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feal

[feel]
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adjective
  1. Archaic. faithful; loyal.
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Origin of feal

1550–60; < Old French feal; see fealty
Dictionary.com Unabridged Based on the Random House Unabridged Dictionary, © Random House, Inc. 2018

Examples from the Web for feal

Historical Examples

  • Every body begins to feal the trip now, geting tiresome now.

    The Voyage of the Oregon from San Francisco to Santiago in 1898

    R. Cross

  • I feal very anctious about you this winter, and how you are a doing.

    Spinning-Wheel Stories

    Louisa May Alcott

  • Take the Pennyryal if you feal wimbly after a long spell of travil.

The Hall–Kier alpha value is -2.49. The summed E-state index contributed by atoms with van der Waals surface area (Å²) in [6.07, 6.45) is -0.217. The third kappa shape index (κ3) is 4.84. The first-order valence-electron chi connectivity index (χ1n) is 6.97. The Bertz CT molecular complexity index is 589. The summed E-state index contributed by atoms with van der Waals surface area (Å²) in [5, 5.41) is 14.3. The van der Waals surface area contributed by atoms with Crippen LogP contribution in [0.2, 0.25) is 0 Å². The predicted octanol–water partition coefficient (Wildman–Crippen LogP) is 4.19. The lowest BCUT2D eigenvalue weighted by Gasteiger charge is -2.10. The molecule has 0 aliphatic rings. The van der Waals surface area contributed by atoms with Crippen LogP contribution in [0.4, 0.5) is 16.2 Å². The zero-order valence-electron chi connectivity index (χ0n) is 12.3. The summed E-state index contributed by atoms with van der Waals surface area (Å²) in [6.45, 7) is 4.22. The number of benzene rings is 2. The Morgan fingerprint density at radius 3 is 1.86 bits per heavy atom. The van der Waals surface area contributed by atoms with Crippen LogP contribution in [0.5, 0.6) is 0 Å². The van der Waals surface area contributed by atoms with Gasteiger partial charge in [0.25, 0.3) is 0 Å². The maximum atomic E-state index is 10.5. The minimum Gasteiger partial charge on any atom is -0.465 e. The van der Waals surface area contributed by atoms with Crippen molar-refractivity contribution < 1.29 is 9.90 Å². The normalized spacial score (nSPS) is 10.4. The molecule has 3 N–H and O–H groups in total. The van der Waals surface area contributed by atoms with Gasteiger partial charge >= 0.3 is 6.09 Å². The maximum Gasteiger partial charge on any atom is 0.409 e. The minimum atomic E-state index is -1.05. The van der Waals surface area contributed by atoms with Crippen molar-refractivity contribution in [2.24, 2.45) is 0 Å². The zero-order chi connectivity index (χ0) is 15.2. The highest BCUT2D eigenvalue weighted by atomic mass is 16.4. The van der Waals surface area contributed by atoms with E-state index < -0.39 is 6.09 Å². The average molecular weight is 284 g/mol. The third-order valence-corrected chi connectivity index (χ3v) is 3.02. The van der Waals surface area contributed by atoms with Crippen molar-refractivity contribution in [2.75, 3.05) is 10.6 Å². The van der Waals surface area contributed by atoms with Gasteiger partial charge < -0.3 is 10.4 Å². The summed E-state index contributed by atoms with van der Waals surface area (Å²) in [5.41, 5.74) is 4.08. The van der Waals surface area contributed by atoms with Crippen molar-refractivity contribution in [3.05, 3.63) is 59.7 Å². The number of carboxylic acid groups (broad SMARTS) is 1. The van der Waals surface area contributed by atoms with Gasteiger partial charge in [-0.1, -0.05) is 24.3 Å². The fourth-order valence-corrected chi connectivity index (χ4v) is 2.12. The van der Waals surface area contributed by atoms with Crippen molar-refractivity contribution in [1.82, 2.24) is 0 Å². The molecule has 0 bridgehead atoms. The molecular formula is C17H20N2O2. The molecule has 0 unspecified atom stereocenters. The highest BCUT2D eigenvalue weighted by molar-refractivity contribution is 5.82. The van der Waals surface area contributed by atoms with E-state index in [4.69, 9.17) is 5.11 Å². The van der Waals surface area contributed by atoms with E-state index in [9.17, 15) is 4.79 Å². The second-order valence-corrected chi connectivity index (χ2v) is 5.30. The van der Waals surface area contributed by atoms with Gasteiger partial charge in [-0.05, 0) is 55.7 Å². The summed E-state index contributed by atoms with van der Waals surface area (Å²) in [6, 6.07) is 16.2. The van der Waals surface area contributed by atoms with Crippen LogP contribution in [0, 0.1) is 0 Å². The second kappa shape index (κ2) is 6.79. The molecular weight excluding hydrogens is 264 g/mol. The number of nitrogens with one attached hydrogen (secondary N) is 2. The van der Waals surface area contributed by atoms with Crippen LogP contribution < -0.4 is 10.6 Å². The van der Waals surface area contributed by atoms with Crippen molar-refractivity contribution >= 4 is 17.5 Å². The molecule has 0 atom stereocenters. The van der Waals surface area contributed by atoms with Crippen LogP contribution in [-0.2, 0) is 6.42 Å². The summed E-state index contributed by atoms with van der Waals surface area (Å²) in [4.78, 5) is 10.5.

Spinning-Wheel Stories

    Louisa May Alcott

  • They wont bight nor jaw back, but they feal az raw and kold az the yelk ov an egg.

  • They was eleven of us children and all when we came through and I feal interrested about my Brothers.


British Dictionary definitions for feal

feal

adjective
  1. an archaic word for faithful
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Word Origin

C16: from Old French feeil, from Latin fidēlis
Collins English Dictionary - Complete & Unabridged 2012 Digital Edition © William Collins Sons & Co. Ltd. 1979, 1986 © HarperCollins Publishers 1998, 2000, 2003, 2005, 2006, 2007, 2009, 2012

Word Origin and History for feal

v.

"to hide, conceal," early 14c., a Northern English and Northern Midlands word, from Old Norse fela "to hide," cognate with Gothic filhan "to hide, bury," Old English feolan.

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adj.

"faithful," 1560s, from Old French feal, collateral form of feeil, from Latin fidelis "loyal" (see fidelity).

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Online Etymology Dictionary, © 2010 Douglas Harper